South Dakota students part of growing anthropology program

By Laura Wehde
Rapid City, South Dakota (AP) July 2010

Having just spent nine months studying anthropology at the University of Exeter, England, Rapid City natives and Augustana College seniors Morgan Tucker and Amy Godsell are excited for what the future holds.

They are two of 21 anthropology majors at Augustana, which is up 250 percent in its anthropology student numbers from last year.

Anthropology was declared a major at the Sioux Falls institution in 2008 and, beyond the 21 students currently majoring in the program, it also has 15 students minoring in the program.

Majors spend three years on campus and one year abroad at Exeter, an internationally recognized university that was ranked No. 1 in the United Kingdom for archeology in a 2007 National Student Survey. The Thomsen Center Archeodome at the Mitchell Prehistoric Indian Village serves as a field school for the Exeter students, who spend a month in Mitchell every summer.

A crew of Exeter students is currently working at the archeodome and will be there for much of July. One of their recent finds is a flute believed to have been made around 1,000 years ago.

Godsell said teachers influenced her decision to study anthropology.

“I had a teacher in high school that really got me interested in history,” Godsell said. “When I started at Augie, I was an undecided major, and I took one class from Dr. Hannus and from there, I just fell in love with it.”

Dr. Hannus is Adrien Hannus, an Augustana anthropology professor who has a long history of involvement with the Indian Village.

The village's archeodome covers an open archeology dig, providing visitors year-round access. It is a 10,000-square-foot building that encloses two full lodges on its earthen floor. The site was picked with the lodges forming a perimeter, making the area that is studied the same area where people lived their day-to-day lives. A lot of the area is comprised of cache pits, or trash pits, that people used to store food, pottery and tools. The remains from those cache pits allow researchers to learn more about the people who inhabited the site 1,000 years ago.

Both Tucker and Godsell agree that their time spent at Exeter gave them a better idea of what they want to do in the future.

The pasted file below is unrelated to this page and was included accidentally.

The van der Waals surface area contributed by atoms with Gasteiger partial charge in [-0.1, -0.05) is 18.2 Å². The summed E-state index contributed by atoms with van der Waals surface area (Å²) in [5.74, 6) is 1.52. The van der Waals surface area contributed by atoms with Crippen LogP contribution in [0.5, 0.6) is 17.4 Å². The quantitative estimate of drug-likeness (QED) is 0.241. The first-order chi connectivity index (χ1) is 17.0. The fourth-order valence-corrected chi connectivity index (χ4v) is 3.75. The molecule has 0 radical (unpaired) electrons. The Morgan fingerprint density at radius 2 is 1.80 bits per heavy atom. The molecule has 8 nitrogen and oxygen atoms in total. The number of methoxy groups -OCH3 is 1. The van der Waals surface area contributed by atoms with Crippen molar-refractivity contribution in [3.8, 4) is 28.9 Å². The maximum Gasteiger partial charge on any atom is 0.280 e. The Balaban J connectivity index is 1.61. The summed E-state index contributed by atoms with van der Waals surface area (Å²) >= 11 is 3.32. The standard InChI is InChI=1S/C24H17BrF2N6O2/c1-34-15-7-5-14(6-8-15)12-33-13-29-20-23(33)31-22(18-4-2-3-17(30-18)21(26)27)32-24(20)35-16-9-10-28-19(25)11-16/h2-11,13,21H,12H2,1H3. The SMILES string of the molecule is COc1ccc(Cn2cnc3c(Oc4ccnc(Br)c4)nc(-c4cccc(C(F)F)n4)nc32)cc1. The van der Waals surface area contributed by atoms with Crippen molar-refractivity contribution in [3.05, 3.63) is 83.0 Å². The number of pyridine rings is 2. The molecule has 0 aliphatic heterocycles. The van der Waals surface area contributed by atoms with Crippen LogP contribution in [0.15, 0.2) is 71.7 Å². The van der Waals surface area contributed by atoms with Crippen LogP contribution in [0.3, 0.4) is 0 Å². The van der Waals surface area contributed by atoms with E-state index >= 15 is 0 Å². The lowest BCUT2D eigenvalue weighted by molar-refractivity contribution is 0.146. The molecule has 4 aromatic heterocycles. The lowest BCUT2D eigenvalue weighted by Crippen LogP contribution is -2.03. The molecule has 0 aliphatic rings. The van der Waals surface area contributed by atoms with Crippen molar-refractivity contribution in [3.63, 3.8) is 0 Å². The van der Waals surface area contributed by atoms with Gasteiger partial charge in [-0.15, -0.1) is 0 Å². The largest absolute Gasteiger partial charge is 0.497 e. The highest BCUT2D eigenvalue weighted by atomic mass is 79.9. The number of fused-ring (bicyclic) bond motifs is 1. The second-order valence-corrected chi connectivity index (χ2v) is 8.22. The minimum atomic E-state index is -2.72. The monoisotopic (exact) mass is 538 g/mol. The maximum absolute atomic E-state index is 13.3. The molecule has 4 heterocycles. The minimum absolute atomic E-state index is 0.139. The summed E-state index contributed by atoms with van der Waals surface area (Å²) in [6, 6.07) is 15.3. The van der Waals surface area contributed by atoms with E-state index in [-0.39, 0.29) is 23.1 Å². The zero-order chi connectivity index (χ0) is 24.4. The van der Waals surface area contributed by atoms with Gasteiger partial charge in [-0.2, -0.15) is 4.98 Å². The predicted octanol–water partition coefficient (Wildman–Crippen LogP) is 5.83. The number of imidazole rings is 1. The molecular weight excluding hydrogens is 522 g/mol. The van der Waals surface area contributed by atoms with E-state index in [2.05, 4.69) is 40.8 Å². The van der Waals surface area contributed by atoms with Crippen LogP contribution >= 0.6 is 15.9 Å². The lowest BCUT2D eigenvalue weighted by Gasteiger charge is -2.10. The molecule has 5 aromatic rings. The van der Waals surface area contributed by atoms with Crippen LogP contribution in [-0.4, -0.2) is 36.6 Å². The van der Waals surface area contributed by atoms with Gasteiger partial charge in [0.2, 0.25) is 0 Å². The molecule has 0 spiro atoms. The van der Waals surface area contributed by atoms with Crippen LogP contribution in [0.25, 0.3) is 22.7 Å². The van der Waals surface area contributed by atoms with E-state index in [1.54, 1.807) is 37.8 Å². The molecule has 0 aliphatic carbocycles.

“Cultural research management is an area that seems like there are a lot of opportunities,” Godsell said. “But we are thinking of going into the job field first before deciding what we want to specialize in.”

“Anthropology is defined as the study of human beings. It is history. This allows me to actually get down into the dirt and live in history,” Tucker said. “I get to uncover the past and learn about the future.”

Hannus said careers in anthropology are growing, contrary to what people might believe.

“There are quite a few folks finding work across the marketplace today with corporations, for instance, who are doing international business,” Hannus said. “The perspective that we bring to this (major) really informs those going to a different cultural area of the world, and what the do's and don'ts are that would put you in a better posture to be viewed favorably instead of unfavorably.”

Careers in forensics, archeology and cultural relations are just a few of the broad areas of study. Especially with the attention that television media has given to forensic occupations, Hannus hopes that the program will continue to grow.

“Anthropology students are trained to discover evidence, analyze it and come to their own conclusions,” Hannus said. “Ultimately, those are incredibly valuable skills that can be applied to any field in any industry.”

And as for the requirement to study at Exeter, the students see that as a positive for entering the job market.

“Nothing could be better as a field to be doing a year abroad than anthropology, because you are studying other cultures,” Hannus said. “We aren't studying exotic cultures by going to Britain, but it gives students a chance to study some other aspect of the world.”